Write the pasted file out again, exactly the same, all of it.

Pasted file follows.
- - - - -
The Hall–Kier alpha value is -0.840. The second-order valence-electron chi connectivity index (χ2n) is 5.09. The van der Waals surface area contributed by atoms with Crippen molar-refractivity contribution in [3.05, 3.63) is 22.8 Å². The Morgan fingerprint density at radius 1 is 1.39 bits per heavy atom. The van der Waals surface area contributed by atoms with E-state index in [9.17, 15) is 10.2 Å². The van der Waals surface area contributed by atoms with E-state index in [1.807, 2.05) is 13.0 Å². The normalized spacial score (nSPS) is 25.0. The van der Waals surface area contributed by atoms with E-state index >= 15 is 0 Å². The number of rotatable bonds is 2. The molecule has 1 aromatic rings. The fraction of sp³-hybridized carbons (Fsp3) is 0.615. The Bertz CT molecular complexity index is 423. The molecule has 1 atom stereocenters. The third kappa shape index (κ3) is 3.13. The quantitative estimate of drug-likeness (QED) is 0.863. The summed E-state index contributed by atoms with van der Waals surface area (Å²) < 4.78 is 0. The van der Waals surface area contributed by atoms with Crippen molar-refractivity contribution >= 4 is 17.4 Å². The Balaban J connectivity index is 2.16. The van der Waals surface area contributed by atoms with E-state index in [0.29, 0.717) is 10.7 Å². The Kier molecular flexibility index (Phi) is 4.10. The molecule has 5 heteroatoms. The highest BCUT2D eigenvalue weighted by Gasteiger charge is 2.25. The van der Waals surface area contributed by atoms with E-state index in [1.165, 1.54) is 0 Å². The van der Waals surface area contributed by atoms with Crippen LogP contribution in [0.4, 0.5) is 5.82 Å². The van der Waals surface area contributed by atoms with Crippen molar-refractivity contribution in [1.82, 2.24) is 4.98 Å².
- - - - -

The Hall–Kier alpha value is -0.840. The second-order valence-electron chi connectivity index (χ2n) is 5.09. The van der Waals surface area contributed by atoms with Crippen molar-refractivity contribution in [3.05, 3.63) is 22.8 Å². The Morgan fingerprint density at radius 1 is 1.39 bits per heavy atom. The van der Waals surface area contributed by atoms with E-state index in [9.17, 15) is 10.2 Å². The van der Waals surface area contributed by atoms with E-state index in [1.807, 2.05) is 13.0 Å². The normalized spacial score (nSPS) is 25.0. The van der Waals surface area contributed by atoms with E-state index >= 15 is 0 Å². The number of rotatable bonds is 2. The molecule has 1 aromatic rings. The fraction of sp³-hybridized carbons (Fsp3) is 0.615. The Bertz CT molecular complexity index is 423. The molecule has 1 atom stereocenters. The third kappa shape index (κ3) is 3.13. The quantitative estimate of drug-likeness (QED) is 0.863. The summed E-state index contributed by atoms with van der Waals surface area (Å²) < 4.78 is 0. The van der Waals surface area contributed by atoms with Crippen molar-refractivity contribution >= 4 is 17.4 Å². The Balaban J connectivity index is 2.16. The van der Waals surface area contributed by atoms with E-state index in [0.29, 0.717) is 10.7 Å². The Kier molecular flexibility index (Phi) is 4.10. The molecule has 5 heteroatoms. The highest BCUT2D eigenvalue weighted by Gasteiger charge is 2.25. The van der Waals surface area contributed by atoms with E-state index in [1.165, 1.54) is 0 Å². The van der Waals surface area contributed by atoms with Crippen LogP contribution in [0.4, 0.5) is 5.82 Å². The van der Waals surface area contributed by atoms with Crippen molar-refractivity contribution in [1.82, 2.24) is 4.98 Å².